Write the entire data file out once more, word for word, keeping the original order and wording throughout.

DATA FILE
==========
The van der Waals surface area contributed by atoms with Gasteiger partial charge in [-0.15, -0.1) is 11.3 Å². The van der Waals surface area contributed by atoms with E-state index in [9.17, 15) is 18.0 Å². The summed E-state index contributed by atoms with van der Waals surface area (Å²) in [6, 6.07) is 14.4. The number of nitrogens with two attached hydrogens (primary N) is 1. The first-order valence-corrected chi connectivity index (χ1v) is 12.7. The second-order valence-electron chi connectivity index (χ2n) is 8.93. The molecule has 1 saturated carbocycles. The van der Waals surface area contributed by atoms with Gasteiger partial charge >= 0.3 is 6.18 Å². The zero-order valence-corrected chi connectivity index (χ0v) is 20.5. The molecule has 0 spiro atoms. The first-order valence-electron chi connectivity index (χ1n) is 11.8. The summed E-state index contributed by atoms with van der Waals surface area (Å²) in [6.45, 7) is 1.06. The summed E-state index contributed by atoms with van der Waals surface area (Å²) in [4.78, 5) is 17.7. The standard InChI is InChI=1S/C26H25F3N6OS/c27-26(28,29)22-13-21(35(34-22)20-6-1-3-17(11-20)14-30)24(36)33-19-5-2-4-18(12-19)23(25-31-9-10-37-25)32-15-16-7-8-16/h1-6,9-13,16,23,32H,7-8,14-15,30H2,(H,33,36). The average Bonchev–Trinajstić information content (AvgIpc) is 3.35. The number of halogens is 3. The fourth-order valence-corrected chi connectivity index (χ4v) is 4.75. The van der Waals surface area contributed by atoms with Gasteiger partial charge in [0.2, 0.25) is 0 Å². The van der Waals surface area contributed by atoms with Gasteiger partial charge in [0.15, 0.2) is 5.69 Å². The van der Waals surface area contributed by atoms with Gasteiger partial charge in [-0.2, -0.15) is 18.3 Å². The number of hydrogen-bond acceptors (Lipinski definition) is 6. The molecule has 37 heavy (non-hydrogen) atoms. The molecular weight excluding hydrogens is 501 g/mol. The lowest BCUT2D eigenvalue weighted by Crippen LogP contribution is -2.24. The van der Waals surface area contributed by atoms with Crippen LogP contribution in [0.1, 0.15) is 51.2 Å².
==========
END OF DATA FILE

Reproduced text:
The van der Waals surface area contributed by atoms with Gasteiger partial charge in [-0.15, -0.1) is 11.3 Å². The van der Waals surface area contributed by atoms with E-state index in [9.17, 15) is 18.0 Å². The summed E-state index contributed by atoms with van der Waals surface area (Å²) in [6, 6.07) is 14.4. The number of nitrogens with two attached hydrogens (primary N) is 1. The first-order valence-corrected chi connectivity index (χ1v) is 12.7. The second-order valence-electron chi connectivity index (χ2n) is 8.93. The molecule has 1 saturated carbocycles. The van der Waals surface area contributed by atoms with Gasteiger partial charge >= 0.3 is 6.18 Å². The zero-order valence-corrected chi connectivity index (χ0v) is 20.5. The molecule has 0 spiro atoms. The first-order valence-electron chi connectivity index (χ1n) is 11.8. The summed E-state index contributed by atoms with van der Waals surface area (Å²) in [6.45, 7) is 1.06. The summed E-state index contributed by atoms with van der Waals surface area (Å²) in [4.78, 5) is 17.7. The standard InChI is InChI=1S/C26H25F3N6OS/c27-26(28,29)22-13-21(35(34-22)20-6-1-3-17(11-20)14-30)24(36)33-19-5-2-4-18(12-19)23(25-31-9-10-37-25)32-15-16-7-8-16/h1-6,9-13,16,23,32H,7-8,14-15,30H2,(H,33,36). The average Bonchev–Trinajstić information content (AvgIpc) is 3.35. The number of halogens is 3. The fourth-order valence-corrected chi connectivity index (χ4v) is 4.75. The van der Waals surface area contributed by atoms with Gasteiger partial charge in [0.2, 0.25) is 0 Å². The van der Waals surface area contributed by atoms with Gasteiger partial charge in [0.15, 0.2) is 5.69 Å². The van der Waals surface area contributed by atoms with Gasteiger partial charge in [-0.2, -0.15) is 18.3 Å². The number of hydrogen-bond acceptors (Lipinski definition) is 6. The molecule has 37 heavy (non-hydrogen) atoms. The molecular weight excluding hydrogens is 501 g/mol. The lowest BCUT2D eigenvalue weighted by Crippen LogP contribution is -2.24. The van der Waals surface area contributed by atoms with Crippen LogP contribution in [0.1, 0.15) is 51.2 Å².